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It is a clear, cool afternoon a year later, in the fall of 2011. Students hurry through the halls of OPRF, laughing and posturing. In the Field House, a stream of wiry boys ascend the steep stairs to the wrestling room.
The room is cramped, with low ceilings and padded walls, and the disinfectant sprayed on the mats makes it smell like a mix of dirty socks and ammonia. Small windows let in orange spikes of late afternoon sun, but the dominant light comes from the rows of fluorescent bulbs overhead. A boom box on the windowsill blares out Little Lion Man, by Mumford & Sons: Weep for yourself, my man/You'll never be what is in your heart/Weep Little Lion Man/You're not as brave as you were at the start.
Within minutes the room is alive with activity. Young men in singlets run in circles, then cycle through various warmup moves: cherry pickers, frog jumps, dive rolls, front handsprings and dynamic stretches. They begin grappling in pairs, oddly silent given their level of exertion. The sound is of hard footfalls and the whap-whap of backs smacking the mats. Against one wall sits a blue box the size of a small suitcase. No wrestler is allowed to sit on it. It is Coach's box.
On the far side of the room a skinny man with short brown hair leans down, hands on knees. He is wearing khaki jeans, a blue cap, a T-shirt and small round glasses. He moves slowly, each action considered. Those who knew him five years ago might not recognize him. At least not until he opens his mouth. Mike Powell's voice remains large and raspy. It still carries the weight of the body that used to be attached to it.
It has been a rough year and a half for Powell. After reaching his nadir that night on the couch, he realized he could no longer live his life at full bore. He needed to accept that he'd never again be the most powerful man in the room; he needed to redefine what it meant to be a man. So he made concessions. Last May he gave up teaching. At the end of the school year he gave an impassioned going-away speech to the OPRF faculty. By the end of it the entire room was crying.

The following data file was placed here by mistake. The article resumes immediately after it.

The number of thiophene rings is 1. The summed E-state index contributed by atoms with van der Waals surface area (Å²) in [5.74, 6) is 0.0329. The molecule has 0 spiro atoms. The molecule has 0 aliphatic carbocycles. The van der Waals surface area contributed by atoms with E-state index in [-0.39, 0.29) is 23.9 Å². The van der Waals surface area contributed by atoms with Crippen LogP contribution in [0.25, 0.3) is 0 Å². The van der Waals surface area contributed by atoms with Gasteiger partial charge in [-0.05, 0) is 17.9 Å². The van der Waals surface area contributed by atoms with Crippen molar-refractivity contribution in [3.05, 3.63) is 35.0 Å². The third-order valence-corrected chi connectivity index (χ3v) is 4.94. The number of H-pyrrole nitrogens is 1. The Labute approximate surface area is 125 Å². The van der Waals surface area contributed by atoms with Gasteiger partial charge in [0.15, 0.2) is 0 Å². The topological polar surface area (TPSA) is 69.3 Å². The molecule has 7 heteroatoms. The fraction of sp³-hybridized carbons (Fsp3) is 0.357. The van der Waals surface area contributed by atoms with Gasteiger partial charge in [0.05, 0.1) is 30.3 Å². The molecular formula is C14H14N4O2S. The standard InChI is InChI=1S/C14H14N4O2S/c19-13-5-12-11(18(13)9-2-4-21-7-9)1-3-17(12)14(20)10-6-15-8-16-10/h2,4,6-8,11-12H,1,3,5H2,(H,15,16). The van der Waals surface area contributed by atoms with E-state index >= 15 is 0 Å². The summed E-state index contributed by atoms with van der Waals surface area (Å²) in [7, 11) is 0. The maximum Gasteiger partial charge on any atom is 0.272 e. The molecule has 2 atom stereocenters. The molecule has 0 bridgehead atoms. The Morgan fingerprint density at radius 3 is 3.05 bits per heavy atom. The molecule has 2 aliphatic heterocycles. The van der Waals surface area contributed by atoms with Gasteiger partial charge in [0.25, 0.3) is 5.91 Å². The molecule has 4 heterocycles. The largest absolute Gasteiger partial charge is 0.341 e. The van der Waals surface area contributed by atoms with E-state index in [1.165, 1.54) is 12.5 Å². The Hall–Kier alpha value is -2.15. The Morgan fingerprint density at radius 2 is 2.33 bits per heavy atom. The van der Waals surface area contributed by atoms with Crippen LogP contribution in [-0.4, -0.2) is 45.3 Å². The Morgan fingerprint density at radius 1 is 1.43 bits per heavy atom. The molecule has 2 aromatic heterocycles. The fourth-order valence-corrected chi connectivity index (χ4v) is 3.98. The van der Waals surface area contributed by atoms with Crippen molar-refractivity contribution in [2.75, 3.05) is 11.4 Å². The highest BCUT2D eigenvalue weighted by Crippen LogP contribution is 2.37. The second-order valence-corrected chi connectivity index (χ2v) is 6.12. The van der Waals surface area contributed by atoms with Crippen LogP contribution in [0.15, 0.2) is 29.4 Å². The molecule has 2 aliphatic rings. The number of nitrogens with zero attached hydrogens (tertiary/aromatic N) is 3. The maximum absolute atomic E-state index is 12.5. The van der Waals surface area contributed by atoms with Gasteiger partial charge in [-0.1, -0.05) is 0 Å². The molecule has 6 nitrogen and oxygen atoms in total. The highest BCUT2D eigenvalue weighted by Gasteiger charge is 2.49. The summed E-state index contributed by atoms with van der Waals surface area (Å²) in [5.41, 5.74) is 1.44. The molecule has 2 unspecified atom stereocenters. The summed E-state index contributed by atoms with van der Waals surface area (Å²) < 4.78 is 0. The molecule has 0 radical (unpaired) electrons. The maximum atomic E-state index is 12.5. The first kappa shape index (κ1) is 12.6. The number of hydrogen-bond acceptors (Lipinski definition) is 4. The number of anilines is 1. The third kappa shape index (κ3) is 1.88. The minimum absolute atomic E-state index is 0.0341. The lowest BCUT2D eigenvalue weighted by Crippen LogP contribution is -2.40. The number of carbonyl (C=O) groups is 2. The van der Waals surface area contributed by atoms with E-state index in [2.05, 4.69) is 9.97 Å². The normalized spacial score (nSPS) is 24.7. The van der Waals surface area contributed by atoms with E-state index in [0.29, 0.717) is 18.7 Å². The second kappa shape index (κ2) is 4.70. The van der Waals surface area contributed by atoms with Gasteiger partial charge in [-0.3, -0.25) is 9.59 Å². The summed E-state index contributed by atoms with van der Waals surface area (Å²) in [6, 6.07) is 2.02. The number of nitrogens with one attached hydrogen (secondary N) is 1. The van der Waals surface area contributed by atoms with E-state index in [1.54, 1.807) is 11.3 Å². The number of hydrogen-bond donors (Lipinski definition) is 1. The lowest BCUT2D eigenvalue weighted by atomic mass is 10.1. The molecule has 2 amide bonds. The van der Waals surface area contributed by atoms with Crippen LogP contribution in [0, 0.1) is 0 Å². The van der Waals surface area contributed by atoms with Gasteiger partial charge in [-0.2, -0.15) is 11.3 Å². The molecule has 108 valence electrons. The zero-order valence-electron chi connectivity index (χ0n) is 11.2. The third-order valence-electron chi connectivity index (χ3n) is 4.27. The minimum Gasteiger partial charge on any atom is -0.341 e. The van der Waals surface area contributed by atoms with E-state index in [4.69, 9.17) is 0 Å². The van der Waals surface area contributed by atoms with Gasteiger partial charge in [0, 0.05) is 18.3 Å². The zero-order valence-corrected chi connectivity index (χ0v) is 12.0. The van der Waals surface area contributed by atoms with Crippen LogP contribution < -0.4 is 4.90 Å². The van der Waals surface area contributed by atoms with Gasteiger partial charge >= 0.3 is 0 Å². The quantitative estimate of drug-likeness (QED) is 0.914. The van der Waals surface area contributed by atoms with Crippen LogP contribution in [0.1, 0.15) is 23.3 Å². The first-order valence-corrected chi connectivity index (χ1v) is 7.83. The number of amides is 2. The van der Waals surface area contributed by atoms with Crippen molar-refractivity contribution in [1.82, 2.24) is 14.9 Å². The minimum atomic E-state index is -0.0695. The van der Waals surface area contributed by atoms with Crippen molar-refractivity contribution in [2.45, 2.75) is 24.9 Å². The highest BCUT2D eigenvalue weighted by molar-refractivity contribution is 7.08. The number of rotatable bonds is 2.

These days Powell's CPK hovers around 800. He cannot exercise, unless you count walks with his dogs, so his victories are different. "I'm undefeated in the steam room," he says, smiling but serious. "No one outlasts me."
Powell tries to rest as much as he can and not dwell on what-ifs, but it is hard. "One of my regrets is that I was just on the verge of actually doing something, of becoming the man I believed I could become," he says. "I don't know that there was a happier or more grateful 33-year-old man on earth. I don't care about these guys who are making a million by the time they're 25. That's not what I wanted to do. My goal was to win the state championship and do it the right way: with hard work and humble men who learn the great gifts of wrestling, and love from people who are not their relatives and who understand what it means to give yourself over wholly to someone or something." He pauses. "Wrestling teaches these really powerful lessons about delayed gratification, and I was finally giving [the boys] that. I was finally harvesting it in myself. I'm probably a better coach in some ways [now], but there's no way to replicate that spirit."
His practices are different these days. He sits down often, takes breaks. Every once in a while he'll show off and leap over the hurdles the wrestlers use to work on their explosiveness, even though he knows that later he'll pay the price for the exertion.
Now he slowly circles the room, watching as the wrestlers work on moves in pairs. "That's a macho finish—that's how you finish!" he shouts as a skinny freshman drops an upperclassman. Then, out of the corner of his eye, he catches junior Ben Sisler pile-driving a sophomore into the mat. "Ben, that's an all-state takedown. You need about two more and you're money!" More than ever, Powell tries to drive home his lessons. "You are who you are," he tells his team, "whether you're standing in a singlet or in a suit at a meeting.
"You can be a macho man and love your wife. You can be a macho man and be sensitive."